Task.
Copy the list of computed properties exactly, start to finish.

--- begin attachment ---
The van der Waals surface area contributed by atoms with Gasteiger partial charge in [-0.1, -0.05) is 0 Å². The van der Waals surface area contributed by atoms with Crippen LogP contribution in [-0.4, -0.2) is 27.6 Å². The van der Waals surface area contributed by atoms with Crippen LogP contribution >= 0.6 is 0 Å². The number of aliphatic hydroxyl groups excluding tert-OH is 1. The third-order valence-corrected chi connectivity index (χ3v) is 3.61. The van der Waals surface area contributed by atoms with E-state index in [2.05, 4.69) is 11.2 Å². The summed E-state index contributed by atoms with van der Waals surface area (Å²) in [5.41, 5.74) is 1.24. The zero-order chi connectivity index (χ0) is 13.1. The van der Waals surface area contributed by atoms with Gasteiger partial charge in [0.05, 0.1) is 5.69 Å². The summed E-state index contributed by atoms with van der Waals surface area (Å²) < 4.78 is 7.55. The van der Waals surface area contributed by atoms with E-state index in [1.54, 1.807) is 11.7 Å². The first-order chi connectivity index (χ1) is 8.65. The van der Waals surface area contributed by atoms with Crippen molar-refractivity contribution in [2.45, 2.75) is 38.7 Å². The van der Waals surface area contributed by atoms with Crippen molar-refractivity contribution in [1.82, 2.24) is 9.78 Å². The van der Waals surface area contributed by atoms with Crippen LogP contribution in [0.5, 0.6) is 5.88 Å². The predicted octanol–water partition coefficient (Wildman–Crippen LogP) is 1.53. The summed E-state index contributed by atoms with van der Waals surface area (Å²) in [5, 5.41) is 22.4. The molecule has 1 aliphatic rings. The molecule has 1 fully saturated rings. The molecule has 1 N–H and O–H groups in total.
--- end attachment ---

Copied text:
The van der Waals surface area contributed by atoms with Gasteiger partial charge in [-0.1, -0.05) is 0 Å². The van der Waals surface area contributed by atoms with Crippen LogP contribution in [-0.4, -0.2) is 27.6 Å². The van der Waals surface area contributed by atoms with Crippen LogP contribution >= 0.6 is 0 Å². The number of aliphatic hydroxyl groups excluding tert-OH is 1. The third-order valence-corrected chi connectivity index (χ3v) is 3.61. The van der Waals surface area contributed by atoms with E-state index in [2.05, 4.69) is 11.2 Å². The summed E-state index contributed by atoms with van der Waals surface area (Å²) in [5.41, 5.74) is 1.24. The zero-order chi connectivity index (χ0) is 13.1. The van der Waals surface area contributed by atoms with Gasteiger partial charge in [0.05, 0.1) is 5.69 Å². The summed E-state index contributed by atoms with van der Waals surface area (Å²) < 4.78 is 7.55. The van der Waals surface area contributed by atoms with E-state index in [1.54, 1.807) is 11.7 Å². The first-order chi connectivity index (χ1) is 8.65. The van der Waals surface area contributed by atoms with Crippen molar-refractivity contribution in [2.45, 2.75) is 38.7 Å². The van der Waals surface area contributed by atoms with Crippen molar-refractivity contribution in [1.82, 2.24) is 9.78 Å². The van der Waals surface area contributed by atoms with Crippen LogP contribution in [0.5, 0.6) is 5.88 Å². The predicted octanol–water partition coefficient (Wildman–Crippen LogP) is 1.53. The summed E-state index contributed by atoms with van der Waals surface area (Å²) in [5, 5.41) is 22.4. The molecule has 1 aliphatic rings. The molecule has 1 fully saturated rings. The molecule has 1 N–H and O–H groups in total.